Bremen-based researchers are developing a drone that can autonomously inspect wind turbines. Its USP is its ability to get ‘hands on’. Benjamin Staar and Dimitri Denhof love a challenge. That is the only conclusion you can come to when you consider their InspectionCopter project. The two scientists at the BIBA Bremen Institute for Production and Logistics have set themselves ambitious goals for the next two years. Working with their partners in robotics and 3D printing, they are aiming to develop a robot drone that not only autonomously examines wind turbines for damage, but also performs a lightning protection and drainage test at the same time.
Staar is a neurobiologist and Denhof is a systems engineer, and both work in the field of deep learning. They are motivated by the opportunity to measure their algorithms against reality and test them on real-world problems. “Things that our brain can handle effortlessly, such as identifying a defect in a wind turbine, are not so easy to replicate with artificial intelligence,” says Denhof.
InspectionCopter is a joint research project of BIBA, Bremen-based robotic arm specialists AKON, drone manufacturer Airstage and the Fraunhofer Institute for Additive Production Technologies (IAPT). This project brings many pioneering technologies together, such as AI, robotics, 3D printing and drones. That is what makes it so exciting for the two scientists. “Using drones to inspect wind farms is already commonplace. We are building a far more complex and autonomous system – there’s nothing like it on the market,” says Staar.
What will InspectionCopter be able to do when it is complete? Its work is determined by legal requirements: rotor blades must be inspected regularly, and lightning protection systems every two years, for example. These checks are currently carried out by technicians who have to climb the towers, which is an expensive and time-consuming process during which the turbine is offline for hours and not earning any money.
The drone is designed to do this autonomously. It is equipped to check the blades for damage and to inspect the lightning protection system and the drainage holes.
It has laser scanners, position sensors and special cameras that work in the optical spectrum and can record thermal images. Together, these make up the damage recognition system. “We want to teach the drone to autonomously detect cracks as small as one millimetre. To do this, it needs to be able to tell damage from dirt, such as bird droppings. Our goal is to achieve 100 per cent damage recognition so that a technician only needs to climb up if there is actually something to repair,” Staar explains.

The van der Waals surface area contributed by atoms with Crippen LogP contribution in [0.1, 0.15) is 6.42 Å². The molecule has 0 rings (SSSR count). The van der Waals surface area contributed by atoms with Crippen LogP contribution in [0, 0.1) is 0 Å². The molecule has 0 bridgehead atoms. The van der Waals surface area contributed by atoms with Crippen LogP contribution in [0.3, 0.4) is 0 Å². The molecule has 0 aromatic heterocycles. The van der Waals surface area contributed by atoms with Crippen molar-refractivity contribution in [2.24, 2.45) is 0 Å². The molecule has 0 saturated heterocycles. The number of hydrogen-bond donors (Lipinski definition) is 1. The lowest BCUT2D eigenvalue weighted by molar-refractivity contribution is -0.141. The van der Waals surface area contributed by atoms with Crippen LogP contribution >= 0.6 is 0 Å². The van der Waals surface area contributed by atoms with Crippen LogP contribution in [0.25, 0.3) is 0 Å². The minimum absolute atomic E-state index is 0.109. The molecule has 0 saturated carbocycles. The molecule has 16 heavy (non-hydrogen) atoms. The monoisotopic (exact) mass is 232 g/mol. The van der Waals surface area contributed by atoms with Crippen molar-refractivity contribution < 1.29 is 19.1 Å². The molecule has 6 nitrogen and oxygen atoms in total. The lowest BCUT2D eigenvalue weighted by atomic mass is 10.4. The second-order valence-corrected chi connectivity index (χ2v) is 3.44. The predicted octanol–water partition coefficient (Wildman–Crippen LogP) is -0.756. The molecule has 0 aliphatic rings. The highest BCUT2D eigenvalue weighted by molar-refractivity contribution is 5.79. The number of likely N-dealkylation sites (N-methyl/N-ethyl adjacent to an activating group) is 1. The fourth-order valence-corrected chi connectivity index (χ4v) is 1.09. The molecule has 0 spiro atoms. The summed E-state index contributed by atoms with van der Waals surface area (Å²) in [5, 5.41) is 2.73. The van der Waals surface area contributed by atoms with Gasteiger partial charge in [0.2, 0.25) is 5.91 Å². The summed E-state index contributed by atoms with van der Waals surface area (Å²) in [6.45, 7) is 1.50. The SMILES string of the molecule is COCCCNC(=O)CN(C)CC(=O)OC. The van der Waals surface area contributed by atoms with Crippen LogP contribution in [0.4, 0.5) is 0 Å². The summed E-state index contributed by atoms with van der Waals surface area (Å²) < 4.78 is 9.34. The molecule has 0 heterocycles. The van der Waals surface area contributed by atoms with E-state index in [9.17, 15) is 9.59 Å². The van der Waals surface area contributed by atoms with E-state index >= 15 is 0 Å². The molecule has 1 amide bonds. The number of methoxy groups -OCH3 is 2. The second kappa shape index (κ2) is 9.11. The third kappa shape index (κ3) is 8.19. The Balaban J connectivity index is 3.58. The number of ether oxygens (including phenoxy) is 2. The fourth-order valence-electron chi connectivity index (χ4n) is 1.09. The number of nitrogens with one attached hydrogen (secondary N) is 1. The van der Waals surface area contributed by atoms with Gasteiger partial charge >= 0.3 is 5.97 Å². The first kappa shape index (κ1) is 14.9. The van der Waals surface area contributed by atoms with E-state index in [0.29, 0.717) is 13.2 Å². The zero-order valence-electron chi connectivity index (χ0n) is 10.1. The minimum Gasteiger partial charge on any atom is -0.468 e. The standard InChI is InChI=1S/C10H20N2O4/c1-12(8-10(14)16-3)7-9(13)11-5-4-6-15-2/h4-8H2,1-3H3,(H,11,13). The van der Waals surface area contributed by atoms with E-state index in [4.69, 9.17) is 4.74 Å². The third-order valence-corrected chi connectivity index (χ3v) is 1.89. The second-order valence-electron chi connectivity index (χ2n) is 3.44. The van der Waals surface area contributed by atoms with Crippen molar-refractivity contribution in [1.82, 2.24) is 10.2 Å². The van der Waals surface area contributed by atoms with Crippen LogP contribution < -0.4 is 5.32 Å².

For this all to work, the drone must also perform lightning protection tests. Every rotor blade has several lightning rods, recognisable by small, coin-sized metal discs. Currently, the technician has to attach a cable that creates a closed circuit between the lightning rod and earth as part of the function test. The drone must also be able to do this. There are a number of approaches to handling this, one of which is a device that the drone uses to cling to the rotor blade like a monkey. It then closes the circuit using the cable it carries with it.
The gripper arms are being developed by Bremen-based specialists AKON, while the drone itself is designed by Airstage, a company based in Baden-Württemberg. It features eight rotor blades, has a diameter of 1.3 metres and weighs 10 to 15 kilograms. “The bigger the drone, the more battery capacity it needs. This in turn requires more powerful motors, which use more electricity, further increasing the weight. As you can see, we are working within very narrow limits. That’s why lightweight construction is so important,” Staar explains.
Parts of the drone are 3D printed to enable more efficient shapes. These are being developed at the Fraunhofer IAPT in Hamburg. Lightweight materials are essential as the flight time of the drone is limited. The autonomous aircraft will need to take no longer than 30 to 40 minutes for a complete inspection of the wind turbine in order to compete with current commercial systems, even if these offer a much smaller range of functions.
The icing on the cake for Staar and Denhof would be if, in addition to the lightning protection test, they were also able to test the drainage holes with the drone. These holes are used to drain away any water that may have penetrated the rotor blade. A lot of work for the two scientists, who are mainly focusing on the development of the image recognition and evaluation algorithms. Over the coming months, they plan to take photos of rotor blades which will serve as a data set for training the neural networks. They are also taking their drone licences so that they can carry out initial tests on actual towers. Staar and Denhof hope to use various wind farms as their testing grounds, and are making use of BIBA’s numerous contacts in the wind energy sector to arrange this.
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